Glutamine, what is it for? How to take it, what the benefits are and much more.
Glutamine is a classic in the world of sports supplementation, and it's hard to find a store in this branch that doesn't have it on the shelves.
But, do you know what it is?
Do you know if really it works?
That and much more is what you will learn in this guide.
Note. Glutamine has a number of applications and benefits, but here we are only going to cover the effect of glutamine on bodybuilding.
What is Glutamine?
It is a conditionally essential amino acid, that is, the body can produce it, however, in certain situations it can be promoted to essential, when the body cannot synthesize enough to satisfy its needs.
What are these situations?
Situations of extreme stress, burns, serious illnesses, etc.
It is the most abundant amino acid in muscle tissue, that is, of all the amino acids you ingest, this is the one with the greatest presence in your muscles.
It is present in meat, eggs, fish and other sources rich in protein, that is, in the typical gym food.
Who is Glutamine for?
This is one of those supplements that in theory seem to make a lot of sense, but in practice it is not that linear.
Some people THEY GO benefit from this supplement, other THEY CAN have and others will hardly notice anything significant.
Who is that go have benefits?
Anyone who practices long-term endurance sports, or has very intense, long and repeated training, may have a good ally in Glutamine.
Who is it he can have benefits?
Summer is here and you are probably on a diet to lose fat, that is, you are on a diet hypocaloric.
If you are one of those who do daily bodybuilding workouts, with cardio in the mix and still cut 500 calories like it was nothing, this amino acid can help you recover from training and maintain your muscle mass.
Who is that difficultly will have benefits?
Who follows a diet hypercaloric, rich in quality proteins and has a good training, you will hardly notice much because your Glutamine levels are probably already at the ideal level, especially if you already use a supplement of whey.
That is, people susceptible to lowering their Glutamine levels, either through training or diet, may benefit from using this supplement, and people with optimal levels will hardly benefit from this supplementation.
What are the benefits of Glutamine?
You already know who can benefit from this amino acid, but you still don't know what those benefits are.
Possible benefits are:
- Better recovery
- Better performance in long-term sports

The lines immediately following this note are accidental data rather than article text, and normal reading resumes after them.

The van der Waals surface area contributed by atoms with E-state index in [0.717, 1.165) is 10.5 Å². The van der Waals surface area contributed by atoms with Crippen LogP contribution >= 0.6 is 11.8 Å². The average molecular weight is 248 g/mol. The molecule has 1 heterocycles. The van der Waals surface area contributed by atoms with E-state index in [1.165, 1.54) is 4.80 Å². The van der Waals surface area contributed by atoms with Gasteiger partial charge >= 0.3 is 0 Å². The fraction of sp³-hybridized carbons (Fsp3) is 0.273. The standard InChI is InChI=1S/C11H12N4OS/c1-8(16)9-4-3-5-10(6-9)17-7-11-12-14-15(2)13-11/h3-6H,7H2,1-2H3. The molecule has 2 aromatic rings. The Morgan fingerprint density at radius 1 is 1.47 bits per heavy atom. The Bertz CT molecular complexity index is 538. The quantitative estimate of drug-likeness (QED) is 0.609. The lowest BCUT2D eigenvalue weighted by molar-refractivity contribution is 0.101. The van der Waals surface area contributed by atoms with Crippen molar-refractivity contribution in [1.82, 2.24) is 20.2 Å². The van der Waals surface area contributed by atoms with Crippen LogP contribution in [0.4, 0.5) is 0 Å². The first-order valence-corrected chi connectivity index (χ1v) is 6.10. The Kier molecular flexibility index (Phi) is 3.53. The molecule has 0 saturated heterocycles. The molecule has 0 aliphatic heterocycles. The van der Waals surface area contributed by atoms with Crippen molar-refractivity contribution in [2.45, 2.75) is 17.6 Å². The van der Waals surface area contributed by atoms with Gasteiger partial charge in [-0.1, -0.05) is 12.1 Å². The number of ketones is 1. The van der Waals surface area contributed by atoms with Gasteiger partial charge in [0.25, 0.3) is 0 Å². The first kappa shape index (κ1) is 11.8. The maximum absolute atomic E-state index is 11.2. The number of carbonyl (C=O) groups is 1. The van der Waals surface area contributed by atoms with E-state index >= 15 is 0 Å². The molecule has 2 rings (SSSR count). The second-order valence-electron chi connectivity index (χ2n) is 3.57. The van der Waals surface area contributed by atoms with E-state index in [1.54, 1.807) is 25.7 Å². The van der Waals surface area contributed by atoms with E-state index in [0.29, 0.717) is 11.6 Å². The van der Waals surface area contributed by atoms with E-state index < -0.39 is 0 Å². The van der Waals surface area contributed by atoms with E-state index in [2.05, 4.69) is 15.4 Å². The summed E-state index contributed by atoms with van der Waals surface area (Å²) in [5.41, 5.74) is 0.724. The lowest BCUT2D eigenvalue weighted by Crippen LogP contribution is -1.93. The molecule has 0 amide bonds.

- anti catabolic effect
- Reinforced immune system
There are more benefits, after all this amino acid is responsible for immense processes in our body, but we are going to focus on the main ones for those who aim for a more aesthetic body, or a better sports performance.
Note. Glutamine is an excellent compound for improving intestinal health.
All of these benefits are usually associated with reductions in Glutamine levels, both through training and diet.
If you are training for a marathon, your Glutamine levels will drop and supplementation makes sense not only for better performance, but also to prevent infections from a weaker immune system, better recovery and preservation of muscle tissue.
If your workout is just 30 minutes of intense exercise, your Glutamine levels won't drop significantly, and therefore, unless you're on a diet. hypocaloric or low on proteins, the benefits will be less.
The anti-catabolic effect is probably the most interesting, especially at this time of year, with so many people on the treadmill and starving to show off their abs.
What Glutamine DOES NOT Do
You already know that in hypercaloric diets, rich in quality proteins and with a well-programmed workout the benefits will not be many, but with the amount of marketing that exists around the world of supplements, it is easy to get lost.
This one The study separated 31 people between 18 and 24 years of age into two groups, one group used Glutamine and the other group Maltodextrin for six weeks.
(Both groups improved)
Another thing that this amino acid does not do is to directly improve performance in high-intensity and short-term sports in healthy people.
How to take Glutamine? What dose to use?
The best times to use this supplement are before and after training to keep your levels high.
Regarding the dose, there are several factors to consider, but in the case of L-Glutamine you should use at least 5g per day, with an optimal dose being 5g before training and 5g after training.
You can increase these values according to your needs, but do not exceed 20g daily.
Note. L-Glutamine is the most common form, but there are other forms that may require smaller doses.
Where to buy and which to buy?
A supplement of pure L-Glutamine, without unnecessary additions, at a low price, is the L-Glutamine from Myprotein.
For a change, Bulk doesn't let itself be left behind, and they also have their offer with an excellent quality/price ratio that you can find here.
It's hard to find a supplement store without Glutamine. Choose a recognized brand with a good price.
Glutamine, is it worth it?
If you read the article, you must have already drawn your own conclusion, but if you just jumped to the end, the answer is: It depends.
Take a look at the section on who Glutamine is for and see which group you fit into.
If you are training for a marathon and are still trying to lose weight at the same time, Glutamine OK worth it.
Summer preparation with four short and intense weight training sessions, plus three cardio workouts and a diet hypocaloric? Possibly it is worth it.
What group do you fit into?
References http://www.ncbi.nlm.nih.gov/pubmed/11822473 http://www.ncbi.nlm.nih.gov/pubmed/18806122 http://www.ncbi.nlm.nih.gov/pubmed/17111006 http://www.ncbi.nlm.nih.gov/pubmed/11834123 http://www.ncbi.nlm.nih.gov/pubmed/9830832 http://www.ncbi.nlm.nih.gov/pubmed/10780937 http://www.ncbi.nlm.nih.gov/pubmed/10368336